KS: Yes through ASPA… sort of like a P & C and they try and promote an awareness and engagement of parents, and to help, like with homework classes and stuff like that. So I think that is how we met or just through walking to school. And there are other people on the committee that I know and work with but she is probably the closest because we share similar issues, I suppose, I suppose. And sometimes when she hears things that I say, publicly or privately, she will be very supportive of them, and so that is nice, you know? And there are others on the Aboriginal Advisory Council, I work with and there are connections there with AEW, or AEIOs [Aboriginal and Islander Education Workers] that I participate in. And language classes that go on locally, Nyungar classes at the Meeting Place, and there are people from the TAFE belong to those, and as part of their education, I suppose. And one of the AIEOs teaches at the moment, previously they had someone else teaching it. And I think there is one or two others that just rock along like I do because we are in to it, rather than it being part of a course we are doing, but its a community sort of thing. What else do I do locally? I don’t know. I mean most of my linkages are like that, because of how I have come into the community, it is through writing, or education. An infrastructure that is part of their – I am in Yorganup – that’s a division of Family and Children’s Services. I – it is a lovely title, I don’t know how accurate it is, because I am just a – I am a registered community care giver, or community carer or something, funny term …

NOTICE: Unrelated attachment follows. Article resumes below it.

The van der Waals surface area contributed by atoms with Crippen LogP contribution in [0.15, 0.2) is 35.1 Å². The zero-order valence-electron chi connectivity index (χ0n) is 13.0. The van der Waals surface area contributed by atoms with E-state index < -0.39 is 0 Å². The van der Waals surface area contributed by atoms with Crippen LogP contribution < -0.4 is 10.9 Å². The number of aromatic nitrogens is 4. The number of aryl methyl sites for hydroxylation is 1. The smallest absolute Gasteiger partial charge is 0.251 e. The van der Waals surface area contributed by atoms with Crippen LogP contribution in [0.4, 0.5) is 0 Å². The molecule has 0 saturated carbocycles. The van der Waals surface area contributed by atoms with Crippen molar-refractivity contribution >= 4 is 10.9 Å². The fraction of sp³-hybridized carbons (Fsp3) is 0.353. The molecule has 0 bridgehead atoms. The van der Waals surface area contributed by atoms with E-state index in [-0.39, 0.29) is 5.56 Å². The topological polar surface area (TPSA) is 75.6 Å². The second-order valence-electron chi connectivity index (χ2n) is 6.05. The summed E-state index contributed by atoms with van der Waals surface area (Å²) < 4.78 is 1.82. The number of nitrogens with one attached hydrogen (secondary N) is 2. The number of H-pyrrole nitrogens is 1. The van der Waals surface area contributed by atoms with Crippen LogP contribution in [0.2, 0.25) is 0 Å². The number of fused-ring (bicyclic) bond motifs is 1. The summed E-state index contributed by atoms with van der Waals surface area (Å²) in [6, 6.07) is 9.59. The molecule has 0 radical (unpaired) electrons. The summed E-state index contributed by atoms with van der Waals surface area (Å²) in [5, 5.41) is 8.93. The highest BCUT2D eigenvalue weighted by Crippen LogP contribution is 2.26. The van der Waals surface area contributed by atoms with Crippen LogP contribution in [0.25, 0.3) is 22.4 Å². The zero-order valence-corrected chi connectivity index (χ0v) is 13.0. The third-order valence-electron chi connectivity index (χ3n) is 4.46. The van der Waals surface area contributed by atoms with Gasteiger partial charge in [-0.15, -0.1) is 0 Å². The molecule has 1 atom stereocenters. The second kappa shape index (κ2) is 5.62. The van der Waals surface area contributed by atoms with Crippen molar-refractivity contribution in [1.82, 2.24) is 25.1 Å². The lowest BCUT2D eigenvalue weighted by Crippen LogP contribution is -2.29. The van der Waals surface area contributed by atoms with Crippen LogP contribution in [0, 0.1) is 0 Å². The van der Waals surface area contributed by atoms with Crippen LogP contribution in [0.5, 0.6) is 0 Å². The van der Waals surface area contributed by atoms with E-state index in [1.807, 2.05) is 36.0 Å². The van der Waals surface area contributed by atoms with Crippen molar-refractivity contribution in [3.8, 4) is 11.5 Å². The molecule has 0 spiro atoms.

LS: My understanding of Yorganup was that it was founded so that more Aboriginal parents could be the foster parents of Aboriginal children…was that it?